Liberty Matters

Liberal Theory’s Essential Tension: On Jacob Levy on Rationalism, Pluralism and Freedom

Political theory has both a descriptive and a normative aspect. As theory, it aims at consistency and coherence, for no description of the world has any point if it is unable to recognize and account for apparent oddities and aberrations. As politics, it advances a view of how things ought to be, or at least, ought to be changed, revised, or improved. Theory implies consistency; but in politics there is rarely such a thing in any deep sense, for politics is about reconciling differences—most of all when they are too deep, or too entrenched (which is not the same thing), to admit of principled (or philosophical) rapprochement.
The political theorists of the liberal tradition, most noticeably when they have come in contractarian guise, have aspired to the development of a normative philosophical position that reconciles the differences among actual people and groups or communities not only in theory but also in practice. The key to the solution is rationality. We would all, surely, agree to live according to arrangements that reason revealed to be good, or just, or secure, or consistent with living freely. And if we would, the intransigence of dissenters can without hesitation be brought to practical reconciliation with the reasonable majority by the wholly justifiable enforcement of right. Implicit in this move is the thought, first, that practice must bow to reason—which is perhaps not so difficult a thing to accept—and, second, that that reason to which all must yield is not anyone’s particular reason but reason itself—which is a tougher proposition to swallow. There is, after all, no shortage of claims to possession of the one true understanding of the nature of things. Indeed, there is a great plurality of such claims. If politics yields to philosophy, it is only through violence.
It is one of the great merits of Jacob Levy’s study, Rationalism, Pluralism, and Freedom, that it recognizes this essential tension between politics and philosophy. Yet its insightfulness does not end here. If politics and philosophy may not be reconciled except by violence, cannot the answer be that we seek a higher philosophy that recognizes the wrongness of violence—that recognizes that what must govern human affairs is not power but something else. Freedom, perhaps. The answer could be simply to let people be, that their many and various ways and convictions might lead them wherever they wish to go, to live however they see fit, in communities or groups or gatherings of whatever sort within which they might find meaning.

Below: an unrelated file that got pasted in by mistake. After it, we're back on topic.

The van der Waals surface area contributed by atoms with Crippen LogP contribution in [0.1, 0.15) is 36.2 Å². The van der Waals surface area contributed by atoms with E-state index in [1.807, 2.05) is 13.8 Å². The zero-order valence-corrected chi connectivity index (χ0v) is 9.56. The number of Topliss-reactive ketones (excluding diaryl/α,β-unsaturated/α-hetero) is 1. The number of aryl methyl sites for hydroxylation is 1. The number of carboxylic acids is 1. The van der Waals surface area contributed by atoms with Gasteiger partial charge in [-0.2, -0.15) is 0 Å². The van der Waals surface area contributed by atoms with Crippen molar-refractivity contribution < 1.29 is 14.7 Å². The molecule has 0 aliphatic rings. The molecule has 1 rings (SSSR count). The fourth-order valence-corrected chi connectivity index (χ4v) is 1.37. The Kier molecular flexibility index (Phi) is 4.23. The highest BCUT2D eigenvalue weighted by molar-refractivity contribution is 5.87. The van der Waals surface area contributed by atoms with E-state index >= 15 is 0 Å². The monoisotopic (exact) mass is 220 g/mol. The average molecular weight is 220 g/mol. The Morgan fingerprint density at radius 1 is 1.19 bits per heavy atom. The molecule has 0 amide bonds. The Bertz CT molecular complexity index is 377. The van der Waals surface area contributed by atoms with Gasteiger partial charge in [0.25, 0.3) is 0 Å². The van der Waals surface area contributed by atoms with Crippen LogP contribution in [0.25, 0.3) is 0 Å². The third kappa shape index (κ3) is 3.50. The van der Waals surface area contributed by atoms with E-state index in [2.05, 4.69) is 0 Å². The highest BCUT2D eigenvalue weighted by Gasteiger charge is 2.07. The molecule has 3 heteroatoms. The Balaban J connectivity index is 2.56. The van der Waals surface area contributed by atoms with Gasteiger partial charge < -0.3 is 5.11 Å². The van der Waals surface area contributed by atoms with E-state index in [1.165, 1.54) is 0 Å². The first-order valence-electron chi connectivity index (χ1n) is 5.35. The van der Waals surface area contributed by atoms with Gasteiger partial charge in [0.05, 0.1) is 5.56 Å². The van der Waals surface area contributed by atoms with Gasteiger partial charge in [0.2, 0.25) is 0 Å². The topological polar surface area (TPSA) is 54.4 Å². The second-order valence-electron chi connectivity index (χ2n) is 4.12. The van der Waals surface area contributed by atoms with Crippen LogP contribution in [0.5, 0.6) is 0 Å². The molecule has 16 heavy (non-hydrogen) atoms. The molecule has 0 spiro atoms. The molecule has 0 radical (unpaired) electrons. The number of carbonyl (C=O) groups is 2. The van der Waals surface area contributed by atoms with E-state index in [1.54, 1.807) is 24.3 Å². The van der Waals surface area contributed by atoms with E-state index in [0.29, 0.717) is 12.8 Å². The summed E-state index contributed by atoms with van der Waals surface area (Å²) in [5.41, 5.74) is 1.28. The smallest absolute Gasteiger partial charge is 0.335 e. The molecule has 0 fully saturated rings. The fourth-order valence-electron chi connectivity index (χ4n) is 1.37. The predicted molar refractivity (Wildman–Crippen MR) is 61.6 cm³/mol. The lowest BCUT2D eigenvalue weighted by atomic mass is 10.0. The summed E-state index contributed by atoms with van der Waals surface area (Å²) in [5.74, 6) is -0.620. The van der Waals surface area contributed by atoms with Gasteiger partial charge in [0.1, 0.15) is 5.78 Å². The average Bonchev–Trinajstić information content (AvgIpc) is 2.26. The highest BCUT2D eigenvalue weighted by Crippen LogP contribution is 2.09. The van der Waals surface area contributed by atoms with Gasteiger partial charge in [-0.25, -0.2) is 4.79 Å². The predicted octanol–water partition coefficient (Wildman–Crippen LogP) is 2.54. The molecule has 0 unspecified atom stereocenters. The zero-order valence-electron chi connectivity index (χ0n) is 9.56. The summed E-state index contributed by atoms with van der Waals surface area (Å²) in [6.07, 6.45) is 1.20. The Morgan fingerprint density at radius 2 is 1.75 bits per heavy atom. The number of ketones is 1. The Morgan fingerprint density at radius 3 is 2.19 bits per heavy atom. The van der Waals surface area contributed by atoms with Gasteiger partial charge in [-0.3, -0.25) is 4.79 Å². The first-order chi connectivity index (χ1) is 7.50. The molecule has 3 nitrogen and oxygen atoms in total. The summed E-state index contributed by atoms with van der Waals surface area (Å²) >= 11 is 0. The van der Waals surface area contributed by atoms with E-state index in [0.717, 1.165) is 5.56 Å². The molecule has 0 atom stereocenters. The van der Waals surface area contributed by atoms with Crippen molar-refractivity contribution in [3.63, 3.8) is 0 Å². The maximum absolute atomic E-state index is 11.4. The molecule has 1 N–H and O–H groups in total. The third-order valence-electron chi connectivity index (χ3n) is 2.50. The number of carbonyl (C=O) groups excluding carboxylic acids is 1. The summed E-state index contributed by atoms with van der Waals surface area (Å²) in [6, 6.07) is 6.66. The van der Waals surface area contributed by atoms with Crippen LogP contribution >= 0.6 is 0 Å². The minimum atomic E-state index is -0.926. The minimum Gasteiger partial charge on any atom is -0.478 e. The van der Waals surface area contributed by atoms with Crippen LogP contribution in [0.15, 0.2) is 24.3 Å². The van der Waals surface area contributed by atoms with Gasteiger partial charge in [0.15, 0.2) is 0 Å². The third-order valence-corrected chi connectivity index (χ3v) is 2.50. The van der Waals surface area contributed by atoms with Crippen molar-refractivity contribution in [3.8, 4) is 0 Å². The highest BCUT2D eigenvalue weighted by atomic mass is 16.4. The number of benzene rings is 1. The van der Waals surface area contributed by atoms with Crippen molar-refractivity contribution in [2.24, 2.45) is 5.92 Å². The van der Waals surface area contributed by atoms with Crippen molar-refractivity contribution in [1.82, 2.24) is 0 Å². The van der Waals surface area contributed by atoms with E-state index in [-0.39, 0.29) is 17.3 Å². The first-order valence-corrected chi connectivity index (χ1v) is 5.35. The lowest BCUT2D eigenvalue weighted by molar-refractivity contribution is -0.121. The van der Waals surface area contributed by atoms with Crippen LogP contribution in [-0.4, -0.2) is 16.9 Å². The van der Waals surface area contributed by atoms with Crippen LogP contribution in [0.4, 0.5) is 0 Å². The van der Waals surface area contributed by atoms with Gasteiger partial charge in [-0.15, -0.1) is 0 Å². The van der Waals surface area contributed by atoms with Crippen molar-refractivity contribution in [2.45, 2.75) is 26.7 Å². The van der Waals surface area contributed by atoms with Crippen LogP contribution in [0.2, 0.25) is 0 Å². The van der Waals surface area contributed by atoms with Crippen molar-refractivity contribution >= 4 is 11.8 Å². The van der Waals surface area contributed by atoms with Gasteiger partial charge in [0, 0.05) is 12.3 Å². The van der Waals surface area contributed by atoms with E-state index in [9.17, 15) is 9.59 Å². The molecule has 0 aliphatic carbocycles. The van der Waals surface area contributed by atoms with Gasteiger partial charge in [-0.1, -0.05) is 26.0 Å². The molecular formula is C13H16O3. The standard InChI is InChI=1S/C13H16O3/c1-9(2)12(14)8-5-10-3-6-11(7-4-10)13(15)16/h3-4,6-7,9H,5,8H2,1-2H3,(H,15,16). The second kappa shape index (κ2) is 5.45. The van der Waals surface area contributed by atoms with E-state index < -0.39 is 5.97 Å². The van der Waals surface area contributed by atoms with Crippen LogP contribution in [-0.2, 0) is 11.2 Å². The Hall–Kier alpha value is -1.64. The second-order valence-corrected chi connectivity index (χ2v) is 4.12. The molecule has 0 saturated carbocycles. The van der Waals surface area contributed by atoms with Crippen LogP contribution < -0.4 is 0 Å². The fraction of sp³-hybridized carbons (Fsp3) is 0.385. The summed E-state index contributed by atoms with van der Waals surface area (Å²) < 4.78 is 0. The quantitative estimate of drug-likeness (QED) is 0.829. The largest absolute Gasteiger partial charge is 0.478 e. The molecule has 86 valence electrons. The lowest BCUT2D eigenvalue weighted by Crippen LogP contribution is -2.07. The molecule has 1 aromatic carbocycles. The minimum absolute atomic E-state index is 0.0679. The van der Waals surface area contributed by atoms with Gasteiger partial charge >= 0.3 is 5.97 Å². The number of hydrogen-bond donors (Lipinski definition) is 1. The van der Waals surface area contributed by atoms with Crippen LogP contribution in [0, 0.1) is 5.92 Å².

If one strain of the liberal tradition emphasized the importance of political power deriving its authority from the willing agreement of the governed, the other emphasized its corollary: that those unwilling to agree or acquiesce be left in peace or permitted to depart—freely to form their own ways of governing themselves. The problem, however, is that those who repudiate the authority of one group and strike out on their own cannot avoid replicating the original problem of politics. To fulfil the desire to flourish, human beings are inclined to cooperate; but as their numbers increase, so will the possibility of agreement diminish, and laws—as well as the power to enforce them—will be established to deal with dissent. Inescapably, some dissenters will long for the freedom to escape the communities that so confine them, though others will wish only to remain and seek wherever they can find it the power to reassert their freedom within the collective—if necessary, by an act not of secession but of irredentism. These are the people within a group who prefer the rationality of the powers beyond to the rationality of those within. Their freedom, in their own eyes, is congruent with their freedom from their group, rather than with the freedom of their group from the outside powers that would govern it.
This tension is a permanent feature of the human condition. No less enduring is the philosophical quest for a resolution—since the answer to this conundrum is for many political theorists the holy grail they have been trained to seek. The discipline of political theory is therefore as replete with explanations of why others have failed as it is with attempts to find the answer, or to convince others who cannot or will not see it.
Political theorists, on the whole, have very little capacity to shape or change the political world. That is not to say that ideas have no effect—only that the influence of theorists is limited. When they do have that capacity, all too often it is because their ideas are taken up by those willing to exercise power to implement them. This is no less the case when those ideas are about freedom. And those who are forced to be free will enjoy one kind of freedom even as they forgo—or forsake—another.
The conclusion of Jacob Levy’s book is a sobering one. He writes in its final paragraph: “If we are concerned with liberal freedom we are … left with no choice but to reject synthesis—whether of intermediate groups’ ethos with the state, or of rationalism and pluralism. This means living with a degree of disharmony in our social lives, our moral psychologies, and our political theory.”
What can we take from this ultimate assessment? To my mind what it points to is a form of political philosophical skepticism. It is not a counsel of despair, or a suggestion that nothing matters, or least of all that freedom is not worth pursuing. It is rather that there is a great need to be wary of those theorists and those theories that promise something that cannot be delivered: a way of reconciling all liberal values.